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quake like a leaf
To tremble violently with fear or nervousness. My brother is so strong and scary-looking that he leaves people quaking like a leaf when he threatens them. I was quaking like a leaf when I went up to deliver my speech.
quake in (one's) boots
To tremble with fear or nervousness. (Sometimes said sarcastically.) My brother is so strong and scary-looking that people quake in their boots when he threatens them. Ooh, I'm really scared of you! I'm quaking in my boots, you frighten me so!
quake with something
to shake as with fear, terror, etc. Alice was quaking with fear as the door slowly opened. Todd quaked with terror when he saw the vicious dog at the door.
See also: quake
shake in one's bootsand quake in one's boots
Fig. to be afraid; to shake from fear. I was shaking in my boots because I had to go see the manager for being late. Stop quaking in your boots, Bob. I'm not going to fire you.
be quaking in your boots
to be very frightened or anxious My first teacher had one of those deep, booming voices that had you quaking in your boots.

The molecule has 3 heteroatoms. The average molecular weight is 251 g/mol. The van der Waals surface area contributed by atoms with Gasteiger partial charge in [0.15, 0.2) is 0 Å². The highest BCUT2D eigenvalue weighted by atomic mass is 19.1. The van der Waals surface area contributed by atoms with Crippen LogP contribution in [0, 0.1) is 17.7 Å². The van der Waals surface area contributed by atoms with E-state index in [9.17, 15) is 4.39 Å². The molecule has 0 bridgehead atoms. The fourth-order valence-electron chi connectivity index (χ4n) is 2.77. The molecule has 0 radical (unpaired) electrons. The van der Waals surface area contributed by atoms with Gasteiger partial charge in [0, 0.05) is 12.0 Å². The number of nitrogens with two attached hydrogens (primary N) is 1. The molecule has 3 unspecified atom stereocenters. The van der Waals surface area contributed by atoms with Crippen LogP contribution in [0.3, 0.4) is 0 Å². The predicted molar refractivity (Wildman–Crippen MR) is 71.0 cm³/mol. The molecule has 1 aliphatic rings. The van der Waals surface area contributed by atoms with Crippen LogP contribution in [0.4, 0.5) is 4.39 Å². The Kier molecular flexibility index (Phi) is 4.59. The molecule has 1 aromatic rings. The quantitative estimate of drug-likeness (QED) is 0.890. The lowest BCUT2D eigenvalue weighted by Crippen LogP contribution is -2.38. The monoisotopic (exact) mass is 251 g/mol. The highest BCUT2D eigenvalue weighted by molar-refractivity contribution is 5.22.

quake in one's boots
Also, shake in one's boots; quake or shake like a leaf . Tremble with fear, as in The very thought of a hurricane blowing in makes me quake in my boots. Both quake and shake here mean "tremble." These idioms were preceded by the alliterative phrase shake in one's shoes in the late 1800s. The idioms with leaf allude to trembling leaves, as in He was shaking like a leaf when the exams were handed back. A similar expression was used by Chaucer, who put it as quake like an aspen leaf, a particularly apt comparison since aspen leaves have flattened stems that cause the leaves to quiver in the gentlest breeze.